To ease your site search, article categories are at bottom of page.

January 16, 2008

BAT contracts Zimbabwean outgrowers for tobacco crop

The British American Tobacco Company has contracted at least 1 120 Zimbabwean farmers to grow tobacco for its favoured blends of cigarettes, an official said last week.

"We have targeted 17 million kilogrammes but whether or not we will get that now depends on the weather," the official said. He said the heavy rains being received in the country were likely to reduce the quantity of the crop as soil nutrients were lost through leaching.

He said the company provided the farmers with inputs such as seed, fertilizer and chemicals, leaving them to concentrate on growing the crop.

Most farmers in Zimbabwe fail to produce to optimum levels due to difficulties they experience in sourcing inputs, some of which would be in short supply while others were too expensive.

The BAT official said availability of resources determined the number of farmers his company contracted, as it borrows some of the funds to purchase the necessary inputs. He said the criteria for selection included commitment and potential to produce quality crop, adding that the farmers were chosen from all tobacco growing areas in the country. He added that the number of farmers being contracted had been increasing gradually over the years.

While admitting that the company was benefiting from the outgrower scheme, the farmers — particularly new ones — were benefiting more as they received technical and agronomic support as well as being spared the hassle of sourcing inputs.

Tobacco production in Zimbabwe has been declining over the past few years due to, among others, high production costs that have seen many farmers switching to less capital intensive crops such as maize.

New Ziana

Article Categories

AGRA agribusiness agrochemicals agroforestry aid Algeria aloe vera Angola aquaculture banana barley beans beef bees Benin biodiesel biodiversity biof biofuel biosafety biotechnology Botswana Brazil Burkina Faso Burundi CAADP Cameroon capacity building cashew cassava cattle Central African Republic cereals certification CGIAR Chad China CIMMYT climate change cocoa coffee COMESA commercial farming Congo Republic conservation agriculture cotton cow pea dairy desertification development disease diversification DRCongo drought ECOWAS Egypt Equatorial Guinea Ethiopia EU EUREPGAP events/meetings expo exports fa fair trade FAO fertilizer finance fisheries floods flowers food security fruit Gabon Gambia gender issues Ghana GM crops grain green revolution groundnuts Guinea Bissau Guinea Conakry HIV/AIDS honey hoodia horticulture hydroponics ICIPE ICRAF ICRISAT IFAD IITA imports India infrastructure innovation inputs investment irrigation Ivory Coast jatropha kenaf keny Kenya khat land deals land management land reform Lesotho Liberia Libya livestock macadamia Madagascar maiz maize Malawi Mali mango marijuana markets Mauritania Mauritius mechanization millet Morocco Mozambique mushroom Namibia NEPAD Niger Nigeria organic agriculture palm oil pastoralism pea pest control pesticides pineapple plantain policy issues potato poultry processing productivity Project pyrethrum rai rain reforestation research rice rivers rubber Rwanda SADC Sao Tome and Principe seed seeds Senegal sesame Seychelles shea butter Sierra Leone sisal soil erosion soil fertility Somalia sorghum South Africa South Sudan Southern Africa spices standards subsidies Sudan sugar sugar cane sustainable farming Swaziland sweet potato Tanzania tariffs tea tef tobacco Togo tomato trade training Tunisia Uganda UNCTAD urban farming value addition value-addition vanilla vegetables water management weeds West Africa wheat World Bank WTO yam Zambia Zanzibar zero tillage Zimbabwe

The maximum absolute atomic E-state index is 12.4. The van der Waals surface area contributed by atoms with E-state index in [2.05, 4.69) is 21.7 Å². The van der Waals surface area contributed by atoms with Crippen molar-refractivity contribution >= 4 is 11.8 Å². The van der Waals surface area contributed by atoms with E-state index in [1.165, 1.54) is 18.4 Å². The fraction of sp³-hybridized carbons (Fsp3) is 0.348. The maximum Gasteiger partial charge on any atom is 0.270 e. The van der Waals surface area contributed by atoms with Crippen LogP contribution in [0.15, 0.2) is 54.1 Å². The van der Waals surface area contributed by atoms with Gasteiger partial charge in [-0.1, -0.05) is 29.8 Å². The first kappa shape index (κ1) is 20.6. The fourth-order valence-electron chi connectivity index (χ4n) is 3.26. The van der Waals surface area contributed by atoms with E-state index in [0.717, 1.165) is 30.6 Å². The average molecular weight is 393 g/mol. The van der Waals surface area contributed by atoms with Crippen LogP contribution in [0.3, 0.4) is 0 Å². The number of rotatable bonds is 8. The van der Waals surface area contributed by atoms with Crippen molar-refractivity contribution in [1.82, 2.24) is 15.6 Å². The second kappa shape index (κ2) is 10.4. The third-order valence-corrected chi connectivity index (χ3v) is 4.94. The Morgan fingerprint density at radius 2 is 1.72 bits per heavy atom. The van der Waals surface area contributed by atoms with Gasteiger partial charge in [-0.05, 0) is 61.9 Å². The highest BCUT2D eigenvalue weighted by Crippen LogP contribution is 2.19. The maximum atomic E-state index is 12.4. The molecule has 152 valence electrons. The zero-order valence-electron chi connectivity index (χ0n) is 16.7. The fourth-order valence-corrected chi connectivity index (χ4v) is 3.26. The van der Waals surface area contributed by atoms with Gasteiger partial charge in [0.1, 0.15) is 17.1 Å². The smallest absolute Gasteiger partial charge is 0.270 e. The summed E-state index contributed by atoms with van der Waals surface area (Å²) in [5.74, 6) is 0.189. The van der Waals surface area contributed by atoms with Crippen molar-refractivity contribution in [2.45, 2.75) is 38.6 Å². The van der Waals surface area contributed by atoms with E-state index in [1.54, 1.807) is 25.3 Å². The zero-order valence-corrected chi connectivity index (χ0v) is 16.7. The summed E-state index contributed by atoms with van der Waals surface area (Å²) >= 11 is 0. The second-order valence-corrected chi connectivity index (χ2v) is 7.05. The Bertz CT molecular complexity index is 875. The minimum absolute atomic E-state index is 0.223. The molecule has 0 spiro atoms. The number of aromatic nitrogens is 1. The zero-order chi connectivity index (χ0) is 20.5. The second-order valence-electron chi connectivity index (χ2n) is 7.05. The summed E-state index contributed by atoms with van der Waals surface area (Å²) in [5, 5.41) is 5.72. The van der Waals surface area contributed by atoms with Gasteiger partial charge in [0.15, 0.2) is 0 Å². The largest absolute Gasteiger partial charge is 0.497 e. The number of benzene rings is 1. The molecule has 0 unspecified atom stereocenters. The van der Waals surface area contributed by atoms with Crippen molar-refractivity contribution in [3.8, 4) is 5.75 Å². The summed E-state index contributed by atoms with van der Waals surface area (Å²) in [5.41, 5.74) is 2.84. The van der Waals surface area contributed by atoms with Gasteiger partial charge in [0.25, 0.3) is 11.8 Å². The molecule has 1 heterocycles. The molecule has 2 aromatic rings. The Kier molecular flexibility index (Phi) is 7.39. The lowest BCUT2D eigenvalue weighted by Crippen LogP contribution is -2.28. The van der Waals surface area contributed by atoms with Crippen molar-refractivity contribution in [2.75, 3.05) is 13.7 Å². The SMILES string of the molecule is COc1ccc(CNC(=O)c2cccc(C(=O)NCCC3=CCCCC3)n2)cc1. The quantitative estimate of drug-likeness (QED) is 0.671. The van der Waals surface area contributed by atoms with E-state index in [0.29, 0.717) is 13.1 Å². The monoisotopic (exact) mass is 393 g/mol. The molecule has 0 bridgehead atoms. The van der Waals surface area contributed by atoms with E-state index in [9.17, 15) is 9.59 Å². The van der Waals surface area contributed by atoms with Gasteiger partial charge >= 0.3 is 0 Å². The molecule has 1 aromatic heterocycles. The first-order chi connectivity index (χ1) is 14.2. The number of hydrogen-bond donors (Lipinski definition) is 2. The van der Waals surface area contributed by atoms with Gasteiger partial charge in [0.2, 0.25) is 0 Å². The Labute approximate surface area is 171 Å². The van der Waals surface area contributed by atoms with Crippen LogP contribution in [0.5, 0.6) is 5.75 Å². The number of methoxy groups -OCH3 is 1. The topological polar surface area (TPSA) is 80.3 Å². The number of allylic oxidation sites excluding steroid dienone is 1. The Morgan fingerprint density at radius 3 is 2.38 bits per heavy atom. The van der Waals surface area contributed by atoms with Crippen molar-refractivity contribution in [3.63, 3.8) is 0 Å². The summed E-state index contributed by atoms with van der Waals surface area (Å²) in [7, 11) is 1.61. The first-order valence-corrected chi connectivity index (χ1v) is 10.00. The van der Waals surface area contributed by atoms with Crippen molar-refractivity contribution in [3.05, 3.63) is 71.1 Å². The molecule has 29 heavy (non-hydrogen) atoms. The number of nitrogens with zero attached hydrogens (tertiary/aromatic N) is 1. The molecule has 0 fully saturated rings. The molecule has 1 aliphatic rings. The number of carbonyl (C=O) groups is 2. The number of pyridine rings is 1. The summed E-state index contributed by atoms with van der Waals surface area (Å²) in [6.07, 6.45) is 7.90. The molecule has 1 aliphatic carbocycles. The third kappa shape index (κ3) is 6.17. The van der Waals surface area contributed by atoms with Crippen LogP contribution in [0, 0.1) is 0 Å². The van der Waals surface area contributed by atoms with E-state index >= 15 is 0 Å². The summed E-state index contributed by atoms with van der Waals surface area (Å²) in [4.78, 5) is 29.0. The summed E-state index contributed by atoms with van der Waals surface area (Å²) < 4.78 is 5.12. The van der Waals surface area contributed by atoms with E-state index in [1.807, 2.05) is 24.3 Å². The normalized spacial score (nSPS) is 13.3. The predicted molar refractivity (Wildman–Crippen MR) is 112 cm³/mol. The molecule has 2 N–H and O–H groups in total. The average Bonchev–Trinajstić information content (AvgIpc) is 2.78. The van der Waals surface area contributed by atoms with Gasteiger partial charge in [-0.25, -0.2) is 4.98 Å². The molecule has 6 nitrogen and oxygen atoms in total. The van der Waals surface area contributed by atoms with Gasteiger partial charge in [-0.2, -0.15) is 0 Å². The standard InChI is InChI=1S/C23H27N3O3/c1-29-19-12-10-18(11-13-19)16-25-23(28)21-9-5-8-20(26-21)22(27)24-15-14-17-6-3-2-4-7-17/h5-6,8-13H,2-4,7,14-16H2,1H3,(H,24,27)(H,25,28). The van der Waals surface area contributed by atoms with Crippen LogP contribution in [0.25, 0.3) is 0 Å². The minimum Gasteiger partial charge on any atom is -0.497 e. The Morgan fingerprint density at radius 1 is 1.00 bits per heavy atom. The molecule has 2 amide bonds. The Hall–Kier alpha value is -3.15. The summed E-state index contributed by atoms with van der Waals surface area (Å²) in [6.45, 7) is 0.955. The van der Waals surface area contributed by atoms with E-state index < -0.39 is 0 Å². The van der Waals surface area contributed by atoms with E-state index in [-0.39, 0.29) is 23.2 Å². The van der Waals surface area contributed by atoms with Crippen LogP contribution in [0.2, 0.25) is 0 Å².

© 2007 Africa News Network design by Ourblogtemplates.com

Back to TOP